The annual appraisal is not dissimilar to the school report. You look forward to them and dread them in equal measure and then, once read, they are banished to the bottom drawer where they are left to gather dust. A year’s effort condensed into overused adjectives and the all-important letters of the alphabet.
My German class chum received a report that he remembers to this day: ‘Tom is the sublime optimist who dreams of working his way effortlessly to the top. I fear he will be disappointed.’ So did the words inspire change and motivate my day-dreaming pal to achieve German excellence? In a word, no. He received an ‘unclassified’ in his O level, which despite being a remarkable feat (did he spell his name right?) was not the achievement he was after.
The annual appraisal might be a more grown-up version of the school report, but does it enjoy any more success in motivating and/or stimulating change? I rather expect a report card assessing appraisals and appraisal systems would read ‘could try harder’.
Sheppard Moscow recently commissioned a study of employee appraisal systems. Over three quarters of employees questioned from the accountancy and banking sectors said that their post-appraisal performance improved only ‘a little’, ‘not very much’ or ‘not at all’.
So why are traditional appraisal methods failing and how can appraisals do better, work harder and achieve tangible results for both the employee and the business?
Committing to paper how we really feel about something or someone can be daunting. Will I still feel the same in six months? Will the individual constantly resent me for my opinion? Will what I write come back to haunt me and might it have a negative impact on someone’s career and livelihood? The reasons are many and complex but most significantly, there is a general culture of mistrust and caution surrounding appraisal systems.
Think about the following typical scenario: ‘Jim Smith’ is filling in a 360-degree questionnaire on his boss, work is piling up and he has a number of things going on in his mind. Also he doesn’t have just the one form to complete, but several as everyone in the department has been set the same ‘task’.
On the positive side, however, Jim’s company favours the IT version of the questionnaire which means he can dash it off fairly quickly. All is going well (and speedily) until Jim hits the number scale dimensions. Jim is thinking that whilst Bob has got things he can improve on, he’s a fairly decent bloke and he certainly doesn’t want to be responsible for dropping him in it – after all it could well feed into and effect his pay review. Jim is beginning to feel that the number scales available to him are limiting – in some respects Bob is definitely a 2 but last week he was more of a 6, playing safe and erring on the side of diplomacy, Jim plumps for a 4.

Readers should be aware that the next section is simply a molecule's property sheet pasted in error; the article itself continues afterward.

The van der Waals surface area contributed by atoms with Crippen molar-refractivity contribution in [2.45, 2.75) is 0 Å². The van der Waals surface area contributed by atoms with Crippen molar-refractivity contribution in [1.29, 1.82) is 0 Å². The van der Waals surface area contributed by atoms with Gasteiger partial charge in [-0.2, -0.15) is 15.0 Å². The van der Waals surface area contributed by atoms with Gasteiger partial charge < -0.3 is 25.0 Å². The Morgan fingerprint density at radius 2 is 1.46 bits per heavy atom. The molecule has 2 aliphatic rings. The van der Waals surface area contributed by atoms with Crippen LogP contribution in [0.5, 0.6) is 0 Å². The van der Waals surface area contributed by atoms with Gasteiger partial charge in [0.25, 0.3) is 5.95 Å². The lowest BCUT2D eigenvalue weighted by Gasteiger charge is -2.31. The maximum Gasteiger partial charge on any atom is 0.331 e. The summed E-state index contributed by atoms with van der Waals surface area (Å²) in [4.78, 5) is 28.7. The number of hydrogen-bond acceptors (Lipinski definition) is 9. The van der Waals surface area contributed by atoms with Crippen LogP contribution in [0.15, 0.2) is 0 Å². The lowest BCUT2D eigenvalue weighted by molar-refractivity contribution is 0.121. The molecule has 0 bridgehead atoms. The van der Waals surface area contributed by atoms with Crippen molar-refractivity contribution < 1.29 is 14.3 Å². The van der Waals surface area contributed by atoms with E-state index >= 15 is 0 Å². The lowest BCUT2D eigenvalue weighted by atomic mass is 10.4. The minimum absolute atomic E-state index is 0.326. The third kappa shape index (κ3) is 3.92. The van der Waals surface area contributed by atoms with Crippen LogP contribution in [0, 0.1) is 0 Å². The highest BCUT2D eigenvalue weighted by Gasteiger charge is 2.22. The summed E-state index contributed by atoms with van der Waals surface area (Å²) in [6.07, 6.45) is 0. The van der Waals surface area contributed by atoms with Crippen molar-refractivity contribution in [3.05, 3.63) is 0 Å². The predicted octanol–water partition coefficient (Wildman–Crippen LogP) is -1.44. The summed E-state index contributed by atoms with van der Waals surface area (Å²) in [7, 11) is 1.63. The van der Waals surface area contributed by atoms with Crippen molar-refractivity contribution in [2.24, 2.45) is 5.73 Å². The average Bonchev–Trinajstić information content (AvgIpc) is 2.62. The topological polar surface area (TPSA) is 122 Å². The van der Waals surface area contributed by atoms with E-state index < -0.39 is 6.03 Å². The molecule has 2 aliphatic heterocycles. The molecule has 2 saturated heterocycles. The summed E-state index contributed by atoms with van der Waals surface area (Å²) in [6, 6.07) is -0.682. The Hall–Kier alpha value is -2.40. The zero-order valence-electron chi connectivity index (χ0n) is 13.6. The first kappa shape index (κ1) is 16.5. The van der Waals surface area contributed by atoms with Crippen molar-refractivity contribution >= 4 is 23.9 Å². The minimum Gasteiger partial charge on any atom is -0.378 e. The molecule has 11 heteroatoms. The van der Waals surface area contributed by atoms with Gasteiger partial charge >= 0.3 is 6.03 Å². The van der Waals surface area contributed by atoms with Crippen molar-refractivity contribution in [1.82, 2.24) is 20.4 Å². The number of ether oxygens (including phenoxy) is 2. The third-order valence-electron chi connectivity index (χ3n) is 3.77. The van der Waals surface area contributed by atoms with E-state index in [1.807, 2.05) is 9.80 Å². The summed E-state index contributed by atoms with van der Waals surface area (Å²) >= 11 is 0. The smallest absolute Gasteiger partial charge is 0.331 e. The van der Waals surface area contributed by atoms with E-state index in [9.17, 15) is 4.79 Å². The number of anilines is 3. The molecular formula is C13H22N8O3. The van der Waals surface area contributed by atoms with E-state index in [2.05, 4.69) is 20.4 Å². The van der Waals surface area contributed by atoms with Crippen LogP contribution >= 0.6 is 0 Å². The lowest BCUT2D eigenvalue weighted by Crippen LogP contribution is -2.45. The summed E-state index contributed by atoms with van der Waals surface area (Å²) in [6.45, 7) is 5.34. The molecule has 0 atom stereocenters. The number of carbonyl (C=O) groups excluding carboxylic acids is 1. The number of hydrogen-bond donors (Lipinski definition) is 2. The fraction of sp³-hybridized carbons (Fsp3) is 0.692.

This tentative (dishonest?) approach contributes to a trend that HR managers refer to as ‘upward drift’, that is where everyone (post appraisal) comes out as either ‘average’ or above – surely a statistical impossibility. Although there would appear to be a current lack of honesty and openness in traditional appraisal systems (only half of all accountancy employees questioned as part of the research said that they were honest ‘all of the time’) rather than shying away from the truth, nearly half said that the change they would most like to see implemented in their current appraisal system is ‘more frank and honest feedback’.
But straight-talking criticism – constructive or otherwise – can be hard to handle, especially when the person being appraised is feeling powerless and vulnerable.
Taking this into account and recognising the absolute necessity for a culture of honesty within the context of appraisals, we have developed what we believe is a revolutionary approach to appraisals called The Well.
The concept is simply – it places ownership of the appraisal with the person receiving the feedback. They decide who they want feedback from and the questions they want answered. Because the individual has control he/she responds far more positively to the feedback and a safe, supportive atmosphere is created where it feels entirely appropriate to be 100% honest.
As far as possible, this feedback is given directly, in person as part of a conversation and we have found that this more visceral approach carries greater emotional impact and compels individuals to make genuine changes in behaviour and performance which in turn can have significant impact on the organisation.
Successful organisations are often likened to well-oiled machines, with each employee a cog within the whole. This might be true to some extent, but it is the individuality of the employee, and their relationships with clients and colleagues that underpins a successful business. And that is where traditional, one-size-fits-all appraisal systems ‘could do better’.
Frances Storr is lead consultant at organisational development consultancy Sheppard Moscow
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